You can like the first book in a new fantasy series. You can love a first book in a new fantasy series. You can compare that book to the works and worlds of J.R.R. Tolkien or Philip Pullman, if you’ve half a mind to do so. But no matter how much you love a book, when you see that its sequel is a whopping 711 pages long you may find yourself somewhat reluctant to pick it up. I’m a busy reviewer. I get sent a lot of books to read and I’m only able to review a tiny portion of them. If a book is 711 pages long then it better earn my trust. I’d better be sure that there isn’t any needless information there. For all its length this had better be one heckuva lean, exciting, entrancing read. So I hefted this tome (there’s no other word for it) around with me and found pretty quickly that not only is Lamplighter, the second book in the Monster Blood Tattoo series, good, it happens to be even better than its predecessor. If Cornish tackled the idea of creating an original world and laying down the foundations in his first book, the second speaks to human prejudice, ignorance perpetuated, and maybe even the author’s Australian roots in this remarkable middle book in an increasingly multilayered world.
When last we saw of young Rossamund Bookchild he had successfully arrived at Winstermill, the fortress of the lamplighters. The boy is to learn the dangerous job of keeping the Empire’s roads lit at all times, despite the omnipresent fear of monsters on all sides. Because he has arrived a little late Rossamund is considered a bit of a laggard by his fellows. His status changes substantially, however, after a young noblewoman by the name of Threnody also arrives to become a lamplighter (the first female ever, perhaps). She and Rossamund strike up an uneasy friendship and good thing too. Dark machinations are afoot at Winstermill. The Master-of-Clerks has taken over in the Lamplighter-Marshal’s sudden absence. Rossamund finds a creature of despicable origins in the bowls of the fortress. And suddenly he and Threnody are bundled off to serve their first posts, but in a place as dark and dangerous as any in the Empire. Between parsing his own thoughts on monsters and trying to keep alive, Rossamund soon finds that the strange secrets from the past have a way of coming to light.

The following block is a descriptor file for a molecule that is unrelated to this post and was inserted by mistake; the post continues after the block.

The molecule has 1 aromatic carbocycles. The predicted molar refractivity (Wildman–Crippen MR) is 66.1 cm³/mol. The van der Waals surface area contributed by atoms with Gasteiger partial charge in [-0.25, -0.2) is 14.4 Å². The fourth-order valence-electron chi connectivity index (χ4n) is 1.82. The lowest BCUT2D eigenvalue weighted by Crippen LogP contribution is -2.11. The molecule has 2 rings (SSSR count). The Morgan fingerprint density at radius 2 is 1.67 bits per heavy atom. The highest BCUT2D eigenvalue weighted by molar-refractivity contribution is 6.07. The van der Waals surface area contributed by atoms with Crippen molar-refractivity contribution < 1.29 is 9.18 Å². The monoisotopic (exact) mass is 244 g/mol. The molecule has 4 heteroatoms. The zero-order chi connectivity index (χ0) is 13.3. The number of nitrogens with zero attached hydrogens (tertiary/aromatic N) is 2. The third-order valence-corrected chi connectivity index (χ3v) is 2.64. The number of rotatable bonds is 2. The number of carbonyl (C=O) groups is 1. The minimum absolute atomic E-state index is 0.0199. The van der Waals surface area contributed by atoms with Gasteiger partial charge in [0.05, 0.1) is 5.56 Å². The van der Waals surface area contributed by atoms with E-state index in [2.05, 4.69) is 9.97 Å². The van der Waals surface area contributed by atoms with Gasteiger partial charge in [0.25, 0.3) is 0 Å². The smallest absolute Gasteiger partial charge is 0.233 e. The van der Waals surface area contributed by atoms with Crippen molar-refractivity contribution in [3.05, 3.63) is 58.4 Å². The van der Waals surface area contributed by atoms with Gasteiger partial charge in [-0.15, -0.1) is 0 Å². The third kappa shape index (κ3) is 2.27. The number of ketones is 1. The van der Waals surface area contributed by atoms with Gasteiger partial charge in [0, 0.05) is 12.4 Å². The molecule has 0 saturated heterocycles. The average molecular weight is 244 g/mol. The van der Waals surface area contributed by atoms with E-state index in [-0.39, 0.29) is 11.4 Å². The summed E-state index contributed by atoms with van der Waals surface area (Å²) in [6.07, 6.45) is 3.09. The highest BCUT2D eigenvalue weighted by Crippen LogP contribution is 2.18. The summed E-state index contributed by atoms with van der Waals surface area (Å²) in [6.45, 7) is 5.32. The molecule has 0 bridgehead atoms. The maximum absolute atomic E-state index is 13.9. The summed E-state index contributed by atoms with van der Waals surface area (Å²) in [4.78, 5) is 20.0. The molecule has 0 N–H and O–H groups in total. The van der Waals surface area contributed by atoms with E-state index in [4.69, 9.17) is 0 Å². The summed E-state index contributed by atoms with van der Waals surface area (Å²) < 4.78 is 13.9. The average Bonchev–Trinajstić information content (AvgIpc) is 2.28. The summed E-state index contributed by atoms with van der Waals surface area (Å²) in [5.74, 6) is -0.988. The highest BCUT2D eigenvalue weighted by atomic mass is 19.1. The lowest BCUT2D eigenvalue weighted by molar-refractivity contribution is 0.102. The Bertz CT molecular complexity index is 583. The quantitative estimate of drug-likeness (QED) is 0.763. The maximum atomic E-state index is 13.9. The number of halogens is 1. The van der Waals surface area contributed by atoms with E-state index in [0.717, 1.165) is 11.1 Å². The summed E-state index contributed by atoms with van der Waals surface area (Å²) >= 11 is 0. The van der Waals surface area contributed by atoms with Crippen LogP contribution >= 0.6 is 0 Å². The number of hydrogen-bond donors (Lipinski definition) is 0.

Generally the second book/film in any trilogy is going to be your weakest part. What percentage of people can honestly say that The Two Towers is their favorite book or Empire Strikes Back their favorite Star Wars movie? But Lamplighter is surprisingly strong and engaging for all that it’s a stepping stone to a conclusion. Maybe Cornish is helped by the fact that you never quite know where the storyline is headed until you’re almost to the end of the book. If Rossamund was a mild sedorner (monster lover) at the end of the first book, he’s made leaps and strides in that direction by the finale of the second. True, Lamplighter ends on a very “To Be Continued” note, which I usually despise. But in spite of this cliffhanger the book stands tall on its own two feet. Villains have been fleshed out and identified properly. Heroes are also named, though Rossamund is increasingly anxious over the moral complexities of people like Europe. And he finds himself wondering about his friend Sebastipole, “Could he be what Rossamund considered a good man and still do this? Could a man be wrong for doing what he thought was right?” And on top all of this, the book’s theme has been polished and defined.
It took me a little while to realize it, but D.M. Cornish shares much in common with his fellow Australian writers. As I read this book I was reminded of John Marsden’s remarkable “picture book” The Rabbits, as illustrated by Shaun Tan. In that book, a group of native animals are colonized violently by an invading species. Now look at the Monster Blood Tattoo books. Cornish has given us a set of assumptions and then turned them slowly on their head. In the first book you acquired Rossamund’s own “learned suspicions” as pertaining to the “fact” that all monsters are evil and must be destroyed else they will destroy you. Now in the second book we get a glimpse of the true stakes of the battle. Humans, it seems, have been encroaching on the monsters’ land for years. They destroy them regularly, even creating disgusting zombie-like creatures to fight them, and the monsters respond violently to this. As the book continues, you even got a glimpse of how little the humans even know about monsters. Their ideas about monster birth is a kind of spontaneous regeneration involving mud or maybe the buds on trees. These people know so little about their foes that they would rather kill them than learn anything about them, and it has been this way for centuries upon centuries.